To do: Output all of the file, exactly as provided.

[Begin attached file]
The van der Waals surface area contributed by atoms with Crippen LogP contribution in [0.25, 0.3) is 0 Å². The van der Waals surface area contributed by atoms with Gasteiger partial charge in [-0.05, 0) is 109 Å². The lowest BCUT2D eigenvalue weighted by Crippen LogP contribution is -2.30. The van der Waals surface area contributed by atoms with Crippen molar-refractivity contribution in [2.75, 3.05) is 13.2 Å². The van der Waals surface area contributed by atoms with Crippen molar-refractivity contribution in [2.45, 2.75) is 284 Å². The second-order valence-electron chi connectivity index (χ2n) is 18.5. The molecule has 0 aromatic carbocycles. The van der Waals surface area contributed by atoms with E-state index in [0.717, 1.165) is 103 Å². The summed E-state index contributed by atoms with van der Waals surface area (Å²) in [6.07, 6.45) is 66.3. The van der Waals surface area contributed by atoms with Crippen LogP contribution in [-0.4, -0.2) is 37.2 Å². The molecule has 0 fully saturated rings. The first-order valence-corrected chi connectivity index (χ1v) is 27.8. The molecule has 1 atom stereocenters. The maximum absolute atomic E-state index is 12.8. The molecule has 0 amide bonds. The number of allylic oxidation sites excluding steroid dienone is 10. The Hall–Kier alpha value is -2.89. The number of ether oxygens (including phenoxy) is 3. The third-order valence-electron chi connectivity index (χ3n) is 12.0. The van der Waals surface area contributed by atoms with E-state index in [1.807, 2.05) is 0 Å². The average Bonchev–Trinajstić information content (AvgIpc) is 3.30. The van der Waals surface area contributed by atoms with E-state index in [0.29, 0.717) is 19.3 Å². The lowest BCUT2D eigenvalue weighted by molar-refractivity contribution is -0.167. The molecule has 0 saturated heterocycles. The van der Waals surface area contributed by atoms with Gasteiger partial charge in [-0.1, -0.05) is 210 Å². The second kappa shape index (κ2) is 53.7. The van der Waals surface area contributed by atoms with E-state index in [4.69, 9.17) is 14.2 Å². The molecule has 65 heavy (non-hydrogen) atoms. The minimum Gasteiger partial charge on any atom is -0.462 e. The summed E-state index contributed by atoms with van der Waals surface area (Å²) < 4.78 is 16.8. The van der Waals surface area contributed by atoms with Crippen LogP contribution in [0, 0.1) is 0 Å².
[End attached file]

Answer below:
The van der Waals surface area contributed by atoms with Crippen LogP contribution in [0.25, 0.3) is 0 Å². The van der Waals surface area contributed by atoms with Gasteiger partial charge in [-0.05, 0) is 109 Å². The lowest BCUT2D eigenvalue weighted by Crippen LogP contribution is -2.30. The van der Waals surface area contributed by atoms with Crippen molar-refractivity contribution in [2.75, 3.05) is 13.2 Å². The van der Waals surface area contributed by atoms with Crippen molar-refractivity contribution in [2.45, 2.75) is 284 Å². The second-order valence-electron chi connectivity index (χ2n) is 18.5. The molecule has 0 aromatic carbocycles. The van der Waals surface area contributed by atoms with E-state index in [0.717, 1.165) is 103 Å². The summed E-state index contributed by atoms with van der Waals surface area (Å²) in [6.07, 6.45) is 66.3. The van der Waals surface area contributed by atoms with Crippen LogP contribution in [-0.4, -0.2) is 37.2 Å². The molecule has 0 fully saturated rings. The first-order valence-corrected chi connectivity index (χ1v) is 27.8. The molecule has 1 atom stereocenters. The maximum absolute atomic E-state index is 12.8. The molecule has 0 amide bonds. The number of allylic oxidation sites excluding steroid dienone is 10. The Hall–Kier alpha value is -2.89. The number of ether oxygens (including phenoxy) is 3. The third-order valence-electron chi connectivity index (χ3n) is 12.0. The van der Waals surface area contributed by atoms with E-state index in [1.807, 2.05) is 0 Å². The average Bonchev–Trinajstić information content (AvgIpc) is 3.30. The van der Waals surface area contributed by atoms with E-state index in [0.29, 0.717) is 19.3 Å². The lowest BCUT2D eigenvalue weighted by molar-refractivity contribution is -0.167. The molecule has 0 saturated heterocycles. The van der Waals surface area contributed by atoms with Gasteiger partial charge in [-0.1, -0.05) is 210 Å². The second kappa shape index (κ2) is 53.7. The van der Waals surface area contributed by atoms with E-state index in [4.69, 9.17) is 14.2 Å². The molecule has 65 heavy (non-hydrogen) atoms. The minimum Gasteiger partial charge on any atom is -0.462 e. The summed E-state index contributed by atoms with van der Waals surface area (Å²) < 4.78 is 16.8. The van der Waals surface area contributed by atoms with Crippen LogP contribution in [0, 0.1) is 0 Å².